NFPF Awards Grants to 35 Institutions
The National Film Preservation Foundation has announced [in July] grants to 35 institutions to save 74 films.
Since Congress created the NFPF in 1996, the agency has provided preservation support through grants and collaborative projects to 304 institutions to preserve 2,478 films.
Funding for the grants comes from allocations through The Library of Congress Sound Recording and Film Preservation Programs Reauthorization Act of 2016 as well as donations.
The NFPF preservation grants target newsreels, silent-era films, culturally important home movies, avant-garde films, and endangered independent productions that are unlikely to be preserved by commercial programs.
The awards enable recipients to create a film preservation master and two access copies of each work for use in education, screenings, exhibits, DVDs, television broadcasts, and the Internet.
Institutions to which awards were made this year, and their selected films, were:
Alaska Moving Image Preservation Association: Three of 30 participatory films produced in the Yup’ik village of Emmonak, on the delta of the Yukon River, in western Alaska, by the Community Enterprise Development Corporation (CEDC) of Alaska’s SKYRIVER Lower Yukon Project (c. 1970-73). Rather than documentaries, the films were experiments in using media production as a vehicle for community development. SKYRIVER made very few copies, so surviving prints are generally worn due to heavy use. The restorations will make use of original production elements such as black-and-white negatives, which Alaska Village Initiatives, the administrative successor to CEDC, gave to AMIPA in 1998. The films depict, for example, concern for the loss of traditional knowledge following 50 years of rapid cultural change, the role of the arrival of electricity in sparking such concerns, and the trauma that rural Alaska Native families experienced when they sent their children to borading schools for a high school education. AMIPA will distribute DVD copies of the restored films to civic and cultural institutions in Emmonak and nearby communities.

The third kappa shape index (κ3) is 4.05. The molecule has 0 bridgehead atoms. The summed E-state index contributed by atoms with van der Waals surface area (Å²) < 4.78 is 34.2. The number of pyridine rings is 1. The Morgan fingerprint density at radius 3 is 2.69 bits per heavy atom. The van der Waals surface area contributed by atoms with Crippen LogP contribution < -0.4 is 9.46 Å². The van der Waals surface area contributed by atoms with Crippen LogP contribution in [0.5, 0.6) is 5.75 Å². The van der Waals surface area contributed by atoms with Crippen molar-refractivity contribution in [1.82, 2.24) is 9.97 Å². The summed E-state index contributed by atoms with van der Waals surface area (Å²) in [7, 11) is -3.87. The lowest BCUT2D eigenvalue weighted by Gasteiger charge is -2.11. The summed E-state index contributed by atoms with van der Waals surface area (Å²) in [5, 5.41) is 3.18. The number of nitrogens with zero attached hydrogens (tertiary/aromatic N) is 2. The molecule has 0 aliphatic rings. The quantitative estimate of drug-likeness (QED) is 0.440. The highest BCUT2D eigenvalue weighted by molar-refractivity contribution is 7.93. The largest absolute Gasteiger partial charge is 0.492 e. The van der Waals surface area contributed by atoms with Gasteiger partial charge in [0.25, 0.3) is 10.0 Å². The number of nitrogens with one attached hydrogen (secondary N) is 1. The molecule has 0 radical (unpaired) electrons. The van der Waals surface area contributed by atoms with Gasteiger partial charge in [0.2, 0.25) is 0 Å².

Electricity Comes to the Village (ca. 1971), community-produced film from the Yup’ik village of Emmonak, used to express local concerns to the public utility.
Francis Lee: Eskimo Life on the Yukon Delta (ca. 1970), documentation of a Yup’ik village elder lamenting the loss of native ways.
William Trader: Children Leave for School (ca. 1971), successful film protest of the child separation policy inflicted by state government upon Native families in rural Alaska.
Immigration of Yemenite Jews to Israel (1949), footage taken by the president of Alaska Airlines of the Operation Magic Carpet airlift mission, which transported 49,000 Yemenites.
Paris Travelogue, April 1948 (1948), footage of the Jewish Distribution Committee’s Paris conference to assess the conditions of Holocaust survivors in Displaced Persons camps.
American Museum of Natural History
The Scientific Expedition to the South Pacific in the Yacht Zaca (1934–35), documentation of the AMNH Templeton Crocker Expedition of 1934–35 by California Academy of Sciences artist Toshio Asaeda.
Anthology Film Archives
Not Wedded But a Wife (1921), Mutt and Jeff cartoon released by Fox.
Bridgeport Public Library
Bridgeport, Connecticut in the Blizzard of 1934 (1934), amateur footage of the snowstorm that buried Bridgeport under 28 inches of snow.